And also—very importantly—reading poetry, other poets, great masters or my inspiring friends.
I feel each poem comes out of a very particular if fleeting state of consciousness—the passing moment. I want to share that.
3.      What was the biggest challenge for you when you began publishing?
Insecurity, I guess. I was published young and frequently by the small press world, which has remained my home. But then I’d hate what I wrote, and would suddenly see its flaws once it was in print. And then I’d get an attack of shame and fear over how exposed I was. I once told my father he couldn’t read a book I’d written—I think it was DIRTY LAUNDRY: 100 Days in a Zen Monastery (La Alameda Press, re-issue New World Library) which was a joint diary kept by me and my first husband Robert Winson. It was pretty raw stuff. I told my dad—“I need privacy” and he retorted “You have a kind of odd way of showing that!” which was funny and true. It remains a problem to this day.
Rejection is an obvious challenge. I didn’t like it when I was starting out—I still don’t. But I got used to it. The self-loathing is harder—it still remains. I’ve learned to sit with a book when it comes out and have some emotional space before it goes public and the promotion begins.
4.      What advice would you give other poets trying to break into publishing?
You just have to persevere. Send out, send out, send out. Don’t get sidetracked by rejection—it doesn’t have much meaning. There are so many great magazines out there—and very lively e-zines. Try new magazines, but do read so you get a sense of the editors’ taste.
Also, build your community. Create it if you have to—start an open mic, a magazine, a writing group, a reading series, a blog. Promote yourself but with your fiends and fellows—it is much easier and more fun.
And write a better poem. I recently was serving as interim Poetry Editor for The Santa Fe Poetry Review. I read 3000 poems. The majority were generic. Poetry is not a neat tidy art. Aim high, fail beautifully.
A fine poem will always get published if you send it out enough.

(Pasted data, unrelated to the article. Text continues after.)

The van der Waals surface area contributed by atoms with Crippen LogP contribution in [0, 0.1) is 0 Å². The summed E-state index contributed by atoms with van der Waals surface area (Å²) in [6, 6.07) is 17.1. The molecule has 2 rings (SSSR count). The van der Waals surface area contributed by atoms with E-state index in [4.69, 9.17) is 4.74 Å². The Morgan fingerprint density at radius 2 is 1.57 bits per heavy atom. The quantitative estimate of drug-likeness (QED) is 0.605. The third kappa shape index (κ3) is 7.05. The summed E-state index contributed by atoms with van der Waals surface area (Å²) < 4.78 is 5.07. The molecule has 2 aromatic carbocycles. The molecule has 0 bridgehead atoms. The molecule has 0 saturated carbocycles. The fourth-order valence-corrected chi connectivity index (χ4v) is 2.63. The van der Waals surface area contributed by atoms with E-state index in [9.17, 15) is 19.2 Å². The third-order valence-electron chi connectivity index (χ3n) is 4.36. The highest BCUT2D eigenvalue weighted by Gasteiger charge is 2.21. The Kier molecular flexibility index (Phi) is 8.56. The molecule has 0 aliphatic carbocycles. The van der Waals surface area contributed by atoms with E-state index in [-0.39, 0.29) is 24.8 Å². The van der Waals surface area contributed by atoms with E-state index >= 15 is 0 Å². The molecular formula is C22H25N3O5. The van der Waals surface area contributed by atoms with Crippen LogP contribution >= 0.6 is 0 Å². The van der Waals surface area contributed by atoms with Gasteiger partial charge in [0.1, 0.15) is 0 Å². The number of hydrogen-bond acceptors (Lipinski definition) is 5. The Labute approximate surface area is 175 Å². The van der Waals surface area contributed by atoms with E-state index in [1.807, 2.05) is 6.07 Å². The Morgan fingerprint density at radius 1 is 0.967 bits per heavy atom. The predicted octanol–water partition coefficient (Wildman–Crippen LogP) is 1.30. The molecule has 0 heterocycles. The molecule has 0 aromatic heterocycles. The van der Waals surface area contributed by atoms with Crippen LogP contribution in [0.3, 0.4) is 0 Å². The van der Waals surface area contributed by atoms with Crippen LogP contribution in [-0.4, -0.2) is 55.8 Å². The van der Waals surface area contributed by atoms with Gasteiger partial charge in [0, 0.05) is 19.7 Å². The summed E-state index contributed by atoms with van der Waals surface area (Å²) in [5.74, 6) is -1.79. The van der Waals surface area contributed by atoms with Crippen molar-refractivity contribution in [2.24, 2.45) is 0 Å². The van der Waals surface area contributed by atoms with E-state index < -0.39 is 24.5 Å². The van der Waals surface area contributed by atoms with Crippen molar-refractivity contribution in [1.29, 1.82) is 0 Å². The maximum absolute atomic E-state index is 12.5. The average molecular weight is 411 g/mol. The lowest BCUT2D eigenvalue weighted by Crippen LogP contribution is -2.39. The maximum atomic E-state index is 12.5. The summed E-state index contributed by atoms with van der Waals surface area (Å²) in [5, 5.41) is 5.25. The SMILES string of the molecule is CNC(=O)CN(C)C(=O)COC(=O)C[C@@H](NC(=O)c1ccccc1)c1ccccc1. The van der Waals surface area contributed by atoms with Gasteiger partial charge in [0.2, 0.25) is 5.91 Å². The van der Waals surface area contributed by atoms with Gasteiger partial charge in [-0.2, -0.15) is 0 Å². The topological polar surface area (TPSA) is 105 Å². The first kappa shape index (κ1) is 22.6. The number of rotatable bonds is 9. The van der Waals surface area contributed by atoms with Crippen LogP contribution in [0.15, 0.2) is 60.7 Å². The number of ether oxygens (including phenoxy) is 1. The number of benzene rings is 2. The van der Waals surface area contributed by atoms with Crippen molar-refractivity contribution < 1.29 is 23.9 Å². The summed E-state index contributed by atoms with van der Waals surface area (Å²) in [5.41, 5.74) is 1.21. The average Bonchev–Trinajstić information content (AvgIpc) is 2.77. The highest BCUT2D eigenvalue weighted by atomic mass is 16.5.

5.      If you could only write one more poem in your life, what would you write it about?
A perfect haiku that awakens the reader to the nature of the world and the nature of the self. It’s a great question, but I have to tell myself—dream on! It may not be possible.
6.      How do you want to be remembered in the world of poetry? Or in other words, if you could write your own obituary for your poetic legacy, what would you want it to say about your work and yourself?
Actually, twice in my life other people have said things that remain my sweet spot. Jim Sagel, a northern New Mexico writer who died too young, once introduced me as “an activist for poetry.” He was too—and that impetus to bring poetry into my communities has been a powerful force in my life. Recently Julia Goldberg, a DJ on Hutton radio who has been a friend for many decades called me “Indie before there was Indie” which made me happy. It made me feel cool, which I’m still susceptible to enjoying, but it kind of packaged a lot of what I’ve done, including secret give aways of poetry books for years at various locations around town. (I’m currently stocking a half dozen Little Free Libraries in Santa Fe with poets). I’ve put poems on earrings, metal street signs, windows, porcelain birds, glass sculpture, Miami’s South Beach, poetry posts, trees, and more…right now I’m designing a public art haiku garden with poems on stoneware pebbles So maybe I don’t exactly want to be remembered as myself—I’d be happy if people stumbled across a poetry installation and were touched by the words..

52 thoughts on “About

  1. Lovely to read your thoughts! Sensational Arthur Sze post. Looking forward to having you teach again in Mountainair at the Sunflower Poetry Workshop & Poets & Writers Picnic, Aug. 26-28, 2010

  2. Thinking of sending some poems and recipes. I have the Poor Poet’s cookbook too! Met you long ago at the IWWG conference in New Mexico.

    –Lorraine Schein

  3. Hi Miriam–

    How do I send a recipe? Should I send to you or post it to recipes on your blog?



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  5. Dear Miriam, I just read your book and want to thank you for sharing your story. I came to US 5 years ago from china just to marry my dying husband, after being a full-time caregiver for 5 year and now I’m a 5-month widow. The Chinese name I gave to my husband is: as small as a mustard seed, I feel I had been searching for something alone in the darkness, now, I do know, it’s not all darkness and I’m definitely not alone. I started blogging after Gil passed away, which is helpful. Take care!